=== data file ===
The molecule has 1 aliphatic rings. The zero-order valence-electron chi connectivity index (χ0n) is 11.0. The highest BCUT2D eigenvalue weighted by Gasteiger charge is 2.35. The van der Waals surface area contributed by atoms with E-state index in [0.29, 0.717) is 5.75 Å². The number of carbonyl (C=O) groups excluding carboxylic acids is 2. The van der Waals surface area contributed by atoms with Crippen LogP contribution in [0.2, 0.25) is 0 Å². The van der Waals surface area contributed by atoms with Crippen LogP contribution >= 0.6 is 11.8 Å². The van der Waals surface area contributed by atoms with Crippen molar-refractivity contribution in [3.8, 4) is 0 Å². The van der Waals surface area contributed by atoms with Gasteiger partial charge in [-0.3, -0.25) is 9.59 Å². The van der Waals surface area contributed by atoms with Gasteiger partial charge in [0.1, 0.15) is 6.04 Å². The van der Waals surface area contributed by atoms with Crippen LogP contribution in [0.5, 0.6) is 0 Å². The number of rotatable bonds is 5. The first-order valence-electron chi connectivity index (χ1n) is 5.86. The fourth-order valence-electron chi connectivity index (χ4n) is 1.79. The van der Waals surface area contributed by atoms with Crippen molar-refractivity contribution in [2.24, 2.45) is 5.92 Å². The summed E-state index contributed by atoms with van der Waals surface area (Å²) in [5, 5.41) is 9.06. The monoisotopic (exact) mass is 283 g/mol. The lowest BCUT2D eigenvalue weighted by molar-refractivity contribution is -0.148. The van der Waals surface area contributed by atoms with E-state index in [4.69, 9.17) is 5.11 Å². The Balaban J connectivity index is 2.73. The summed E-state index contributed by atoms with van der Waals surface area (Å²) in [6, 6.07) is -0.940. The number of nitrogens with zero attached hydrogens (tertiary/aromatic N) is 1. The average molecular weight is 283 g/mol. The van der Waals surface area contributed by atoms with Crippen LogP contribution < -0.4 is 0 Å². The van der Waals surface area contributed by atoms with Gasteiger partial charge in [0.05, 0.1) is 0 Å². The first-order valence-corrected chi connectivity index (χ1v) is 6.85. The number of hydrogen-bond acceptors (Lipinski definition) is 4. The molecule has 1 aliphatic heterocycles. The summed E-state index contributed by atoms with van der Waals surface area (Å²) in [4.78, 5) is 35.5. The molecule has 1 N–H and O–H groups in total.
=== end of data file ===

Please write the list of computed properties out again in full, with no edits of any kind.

The molecule has 1 aliphatic rings. The zero-order valence-electron chi connectivity index (χ0n) is 11.0. The highest BCUT2D eigenvalue weighted by Gasteiger charge is 2.35. The van der Waals surface area contributed by atoms with E-state index in [0.29, 0.717) is 5.75 Å². The number of carbonyl (C=O) groups excluding carboxylic acids is 2. The van der Waals surface area contributed by atoms with Crippen LogP contribution in [0.2, 0.25) is 0 Å². The van der Waals surface area contributed by atoms with Crippen LogP contribution >= 0.6 is 11.8 Å². The van der Waals surface area contributed by atoms with Crippen molar-refractivity contribution in [3.8, 4) is 0 Å². The van der Waals surface area contributed by atoms with Gasteiger partial charge in [-0.3, -0.25) is 9.59 Å². The van der Waals surface area contributed by atoms with Gasteiger partial charge in [0.1, 0.15) is 6.04 Å². The van der Waals surface area contributed by atoms with Crippen LogP contribution in [0.5, 0.6) is 0 Å². The number of rotatable bonds is 5. The first-order valence-electron chi connectivity index (χ1n) is 5.86. The fourth-order valence-electron chi connectivity index (χ4n) is 1.79. The van der Waals surface area contributed by atoms with Crippen molar-refractivity contribution in [2.24, 2.45) is 5.92 Å². The summed E-state index contributed by atoms with van der Waals surface area (Å²) in [5, 5.41) is 9.06. The monoisotopic (exact) mass is 283 g/mol. The lowest BCUT2D eigenvalue weighted by molar-refractivity contribution is -0.148. The van der Waals surface area contributed by atoms with E-state index in [4.69, 9.17) is 5.11 Å². The Balaban J connectivity index is 2.73. The summed E-state index contributed by atoms with van der Waals surface area (Å²) in [6, 6.07) is -0.940. The number of nitrogens with zero attached hydrogens (tertiary/aromatic N) is 1. The average molecular weight is 283 g/mol. The van der Waals surface area contributed by atoms with Crippen LogP contribution < -0.4 is 0 Å². The van der Waals surface area contributed by atoms with Gasteiger partial charge in [0.05, 0.1) is 0 Å². The first-order valence-corrected chi connectivity index (χ1v) is 6.85. The number of hydrogen-bond acceptors (Lipinski definition) is 4. The molecule has 1 aliphatic heterocycles. The summed E-state index contributed by atoms with van der Waals surface area (Å²) in [4.78, 5) is 35.5. The molecule has 1 N–H and O–H groups in total.